The end of oil. A worthless currency. Could the apocalyptic economic news get any worse?
The Toronto Star last week quoted one investment advisor calling for a 55 cent dollar. He’s not alone. Oil will soon be in the teens, goes another prediction. It’s already under $10 a barrel for bitumen — the gooey, tar-like stuff that was to move through TransCanada Corp.’s Keystone pipeline.
The pessimism has a global reach. A front page headline last week in the usually sober Wall Street Journal: “Stocks take a beating as alarm grows.” A business page article in the London Guardian: “Sell everything, ahead of a stock market crash, say economists at the Royal Bank of Scotland.”
There’s an old saying that at the point of maximum pessimism the worst is over. The effects may linger and public perception lags the reality, but things won’t fall much more.
Is this that time? We won’t know except in hindsight, but there are signs that the pros are starting to position themselves for the next upward economic cycle. David Wolf, a Princeton-trained economist who between 2009 and 2013 served as adviser to the Governor of the Bank of Canada, doesn’t see a global recession. He thinks oil and the dollar have fallen so quickly, the odds are for a rebound, not a steeper drop.
“The farther and faster oil and the dollar goes down, the faster they will come back into balance,” Wolf said in an interview.
Before his Bank of Canada days, Wolf was head of Canadian economics and chief strategist at investment house Merrill Lynch. He is currently a portfolio manager at Fidelity Investments, where he advises their fund managers on the weightings of stocks versus bonds. He’s telling them to increase their holdings of Canadian shares.
Here’s an edited version of our conversation:
Q: If oil makes up less than 15 per cent of the economy, why is the price collapse hurting us so much?
A: The income of all Canadians has dropped because the oil, gas and the commodities we sell aren’t worth as much. So we are poorer.
Companies pump less oil, profits fall and people lose their jobs. That affects Tim Horton’s in Fort McMurray and banks in Calgary and the real estate agent trying to sell a house in Alberta. Manufacturers in Ontario and Quebec who, with a strong dollar, switched to things that oil and gas producers need, now sell less.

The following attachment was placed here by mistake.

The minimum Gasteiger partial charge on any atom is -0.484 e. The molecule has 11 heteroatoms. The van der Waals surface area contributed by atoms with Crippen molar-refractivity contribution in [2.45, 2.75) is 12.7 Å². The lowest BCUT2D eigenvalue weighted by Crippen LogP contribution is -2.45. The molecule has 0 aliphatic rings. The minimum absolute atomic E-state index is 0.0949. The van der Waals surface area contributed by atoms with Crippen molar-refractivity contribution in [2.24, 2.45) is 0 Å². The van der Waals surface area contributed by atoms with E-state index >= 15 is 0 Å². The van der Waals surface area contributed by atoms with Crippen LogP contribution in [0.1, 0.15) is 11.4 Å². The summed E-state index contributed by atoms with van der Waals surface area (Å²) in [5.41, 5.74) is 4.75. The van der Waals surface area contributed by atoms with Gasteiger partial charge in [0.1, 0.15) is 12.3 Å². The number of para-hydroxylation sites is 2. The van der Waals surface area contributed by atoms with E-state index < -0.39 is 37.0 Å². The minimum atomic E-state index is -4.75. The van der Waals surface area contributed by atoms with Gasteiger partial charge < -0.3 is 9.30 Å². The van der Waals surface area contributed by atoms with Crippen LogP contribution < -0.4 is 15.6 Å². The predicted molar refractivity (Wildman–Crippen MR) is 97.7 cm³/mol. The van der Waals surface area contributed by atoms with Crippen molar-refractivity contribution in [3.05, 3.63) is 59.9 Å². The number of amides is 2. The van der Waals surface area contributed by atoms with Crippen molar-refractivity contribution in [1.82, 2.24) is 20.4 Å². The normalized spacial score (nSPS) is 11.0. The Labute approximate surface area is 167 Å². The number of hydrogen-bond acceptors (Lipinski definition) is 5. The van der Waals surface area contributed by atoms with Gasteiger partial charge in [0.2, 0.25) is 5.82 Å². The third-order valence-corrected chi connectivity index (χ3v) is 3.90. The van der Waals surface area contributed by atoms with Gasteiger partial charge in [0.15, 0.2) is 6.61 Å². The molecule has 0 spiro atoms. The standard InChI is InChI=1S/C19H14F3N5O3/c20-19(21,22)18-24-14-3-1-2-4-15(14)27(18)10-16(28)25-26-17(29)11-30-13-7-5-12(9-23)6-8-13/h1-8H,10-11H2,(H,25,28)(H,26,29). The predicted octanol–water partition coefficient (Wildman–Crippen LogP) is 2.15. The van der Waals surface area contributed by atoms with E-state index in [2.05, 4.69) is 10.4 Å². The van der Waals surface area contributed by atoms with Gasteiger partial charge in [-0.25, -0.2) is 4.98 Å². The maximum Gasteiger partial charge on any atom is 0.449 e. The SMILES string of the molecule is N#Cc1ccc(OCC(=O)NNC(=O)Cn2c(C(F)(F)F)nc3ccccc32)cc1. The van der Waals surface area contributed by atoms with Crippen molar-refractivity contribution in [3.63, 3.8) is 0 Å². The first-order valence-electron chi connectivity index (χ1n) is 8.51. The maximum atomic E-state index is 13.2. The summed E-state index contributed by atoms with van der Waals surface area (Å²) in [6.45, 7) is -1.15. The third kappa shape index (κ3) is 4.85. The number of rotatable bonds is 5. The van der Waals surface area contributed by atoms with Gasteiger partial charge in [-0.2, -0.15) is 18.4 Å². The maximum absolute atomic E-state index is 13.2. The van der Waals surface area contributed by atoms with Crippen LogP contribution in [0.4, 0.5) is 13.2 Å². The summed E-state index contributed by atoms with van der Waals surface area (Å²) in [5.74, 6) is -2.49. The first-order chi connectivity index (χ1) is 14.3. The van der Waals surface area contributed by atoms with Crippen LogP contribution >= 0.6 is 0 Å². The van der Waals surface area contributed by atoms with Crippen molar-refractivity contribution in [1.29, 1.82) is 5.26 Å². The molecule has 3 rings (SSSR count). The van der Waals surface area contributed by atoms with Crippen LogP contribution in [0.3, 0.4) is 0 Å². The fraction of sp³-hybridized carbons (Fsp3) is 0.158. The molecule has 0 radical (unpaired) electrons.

Folks on the East Coast who went out west for work and brought the money home don’t have those jobs.
That’s why the spillover effect is much broader than the industry. What appears to be a small part of the economy can have a big effect.
Q: Where are oil and the dollar going?
A: I’m no longer a forecaster and it’s frankly a mug’s game trying to pick levels.
Sentiment is getting more extreme and when sentiment gets to an extreme, that’s the best time to buy.
Q: What about share prices?
A: Last year, we got on the side of the boat that said it was going to get worse. Now, everyone has joined us and we’re shifting back to the other side.
A year ago, we were at the maximum underweight on Canadian assets and the dollar. Now we’re only a third or a half of that. We’re accumulating them now.
Q: Why are stocks selling off so much?
A: People get afraid and that exacerbates things and they can overshoot badly. That’s where we see opportunities.
We don’t see a global recession. The U.S. is doing fine. Europe is doing better. Not great, but not terrible. U.S. stock price to earnings ratios are higher, but not at a global peak.
Q: So what happens next?
A: I’m not in the business of making forecasts, but of looking at probabilities. But the fact that both (the dollar and oil) have fallen so quickly means it could be sharp, but short.
So what now?
Wolf’s last point doesn’t mean that there are no lurches ahead. Even at the bottom prices bounce with a relief rally one day, followed by losses the next.
News normally seen as positive is ignored while bad news is magnified beyond its real impact. That seems to be where we are now. At some point, that changes, but until then expect a bumpy ride.